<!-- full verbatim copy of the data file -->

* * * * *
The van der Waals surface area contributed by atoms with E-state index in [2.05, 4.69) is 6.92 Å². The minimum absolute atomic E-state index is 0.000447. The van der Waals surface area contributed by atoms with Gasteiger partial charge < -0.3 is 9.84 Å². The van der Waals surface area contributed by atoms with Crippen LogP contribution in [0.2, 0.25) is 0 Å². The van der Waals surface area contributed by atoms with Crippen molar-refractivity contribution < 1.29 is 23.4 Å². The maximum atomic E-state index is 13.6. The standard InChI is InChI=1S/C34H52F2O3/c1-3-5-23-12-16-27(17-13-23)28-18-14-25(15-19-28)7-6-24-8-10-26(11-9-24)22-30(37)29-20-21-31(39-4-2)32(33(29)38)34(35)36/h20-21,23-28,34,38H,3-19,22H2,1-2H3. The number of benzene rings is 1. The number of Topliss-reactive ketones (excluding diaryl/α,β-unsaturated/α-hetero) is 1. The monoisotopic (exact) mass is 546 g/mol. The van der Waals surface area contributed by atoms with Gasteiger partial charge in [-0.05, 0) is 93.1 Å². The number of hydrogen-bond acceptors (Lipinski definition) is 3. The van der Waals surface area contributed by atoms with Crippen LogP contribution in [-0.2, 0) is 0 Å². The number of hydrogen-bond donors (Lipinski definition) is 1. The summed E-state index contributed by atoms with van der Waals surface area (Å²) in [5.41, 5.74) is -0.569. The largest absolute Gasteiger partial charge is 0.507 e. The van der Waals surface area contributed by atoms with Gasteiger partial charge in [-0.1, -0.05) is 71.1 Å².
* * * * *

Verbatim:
The van der Waals surface area contributed by atoms with E-state index in [2.05, 4.69) is 6.92 Å². The minimum absolute atomic E-state index is 0.000447. The van der Waals surface area contributed by atoms with Gasteiger partial charge < -0.3 is 9.84 Å². The van der Waals surface area contributed by atoms with Crippen LogP contribution in [0.2, 0.25) is 0 Å². The van der Waals surface area contributed by atoms with Crippen molar-refractivity contribution < 1.29 is 23.4 Å². The maximum atomic E-state index is 13.6. The standard InChI is InChI=1S/C34H52F2O3/c1-3-5-23-12-16-27(17-13-23)28-18-14-25(15-19-28)7-6-24-8-10-26(11-9-24)22-30(37)29-20-21-31(39-4-2)32(33(29)38)34(35)36/h20-21,23-28,34,38H,3-19,22H2,1-2H3. The number of benzene rings is 1. The number of Topliss-reactive ketones (excluding diaryl/α,β-unsaturated/α-hetero) is 1. The monoisotopic (exact) mass is 546 g/mol. The van der Waals surface area contributed by atoms with Gasteiger partial charge in [-0.05, 0) is 93.1 Å². The number of hydrogen-bond acceptors (Lipinski definition) is 3. The van der Waals surface area contributed by atoms with Crippen LogP contribution in [-0.2, 0) is 0 Å². The number of hydrogen-bond donors (Lipinski definition) is 1. The summed E-state index contributed by atoms with van der Waals surface area (Å²) in [5.41, 5.74) is -0.569. The largest absolute Gasteiger partial charge is 0.507 e. The van der Waals surface area contributed by atoms with Gasteiger partial charge in [-0.1, -0.05) is 71.1 Å².